Raise and hold hands at 12 noon today and show your Solidarity with rare disease patients around the world.

The main purpose of Rare Disease Day is to make more people aware of the 6000 – 8000 rare diseases that affect people around the world. A rare disease is one that affects less than 1 in 2000 people; most are life threatening and the majority have no cure.

This day has particular resonance in my family as almost a year ago to the day my partner was diagnosed with a rare disease called Wegeners Granulomatosis. This is a cardiovascular disease that causes inflammation of the blood vessels and can affect all tissues and organs in the body.

One of the issues with rare diseases is that, well, they are rare. Doctors do not come across them very often, so diagnosis could take a long time as the more common causes are ruled out. Neil was displaying symptoms of Wegeners for nearly a year before it was diagnosed and we are very lucky that his vital organs escaped unharmed during that time. It was only down to a very observant doctor who had heard of the disease and was able to connect his similarly unrelated symptoms of loss of hearing, severe headache and eye problems that he was able to start his treatment before his health deteriorated rapidly. Another month and he could now be on dialysis waiting for a kidney transplant. Rare Disease Day looks to make people, including health professionals, more aware of these diseases.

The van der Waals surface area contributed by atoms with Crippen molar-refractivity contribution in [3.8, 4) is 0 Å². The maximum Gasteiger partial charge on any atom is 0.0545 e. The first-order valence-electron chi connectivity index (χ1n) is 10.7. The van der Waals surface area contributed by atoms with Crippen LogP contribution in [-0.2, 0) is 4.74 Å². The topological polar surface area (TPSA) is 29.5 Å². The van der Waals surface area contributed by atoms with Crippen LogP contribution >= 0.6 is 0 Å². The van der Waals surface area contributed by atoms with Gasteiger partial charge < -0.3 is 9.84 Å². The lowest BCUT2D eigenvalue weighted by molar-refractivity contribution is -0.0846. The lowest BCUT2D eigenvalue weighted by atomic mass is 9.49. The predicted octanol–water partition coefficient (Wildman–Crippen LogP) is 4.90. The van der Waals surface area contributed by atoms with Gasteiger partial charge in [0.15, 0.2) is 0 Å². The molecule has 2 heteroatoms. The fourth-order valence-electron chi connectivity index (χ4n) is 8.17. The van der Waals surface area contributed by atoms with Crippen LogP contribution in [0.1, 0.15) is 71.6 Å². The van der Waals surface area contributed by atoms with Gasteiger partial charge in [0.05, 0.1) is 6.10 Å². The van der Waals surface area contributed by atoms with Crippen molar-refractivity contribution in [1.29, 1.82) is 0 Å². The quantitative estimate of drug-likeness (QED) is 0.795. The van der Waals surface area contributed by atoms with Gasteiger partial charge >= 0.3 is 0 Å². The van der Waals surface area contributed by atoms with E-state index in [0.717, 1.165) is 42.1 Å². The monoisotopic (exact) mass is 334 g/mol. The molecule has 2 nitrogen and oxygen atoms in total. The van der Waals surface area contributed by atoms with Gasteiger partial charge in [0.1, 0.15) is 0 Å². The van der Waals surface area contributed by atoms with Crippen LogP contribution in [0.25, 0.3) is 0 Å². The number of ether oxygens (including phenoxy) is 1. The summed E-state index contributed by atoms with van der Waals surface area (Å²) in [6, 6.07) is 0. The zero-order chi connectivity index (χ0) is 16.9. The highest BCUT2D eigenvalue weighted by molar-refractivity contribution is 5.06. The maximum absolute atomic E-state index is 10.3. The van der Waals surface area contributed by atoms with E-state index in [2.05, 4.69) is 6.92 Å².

Another outcome of raising the profile of rare diseases will hopefully be that more money goes towards research into their causes and the development of new treatments. Neil was lucky enough to be given a new and very effective drug and is now in remission, although he will need to stick with the drugs he is on for the rest of his life. Only a couple of decades ago, the future for Wegener’s sufferers was bleak, with the only drugs available being extremely toxic and very often the cause of mortality. Even today, the first paragraph on the Wikipedia page of the disease reads: ‘Five-year survival is up to 87%, with some of the mortality due to toxicity of treatment’. When Neil rang me from hospital following his diagnosis, of course the first thing I did was to read this. To say I was mortified is an understatement! Another example of why rare diseases need more public awareness.

Raising the profile of rare diseases through the events of Rare Disease Day will be a small but vital step-forward. Anything we can do to help accomplish this will make a difference.

Teaching ideas

It may be too late to organise an event related to rare diseases in your school but it could be something you would consider doing next year, or even as an event in the upcoming Science Week. One idea I had would be to divide a class, tutor or even year group into smaller groups, each representing one disease. Students could research their disease, create posters to raise awareness which could be displayed around the school and give presentations to students in other year groups. They could even organise fund-raising events for a charity supporting sufferers of the disease.


The Rare Disease Day website

List of rare diseases with links to sites containing further information

Website of Vasculitis UK which was established, by family and friends, in memory of Stuart Strange who had started raising money for research into Wegener’s Granulomatosis.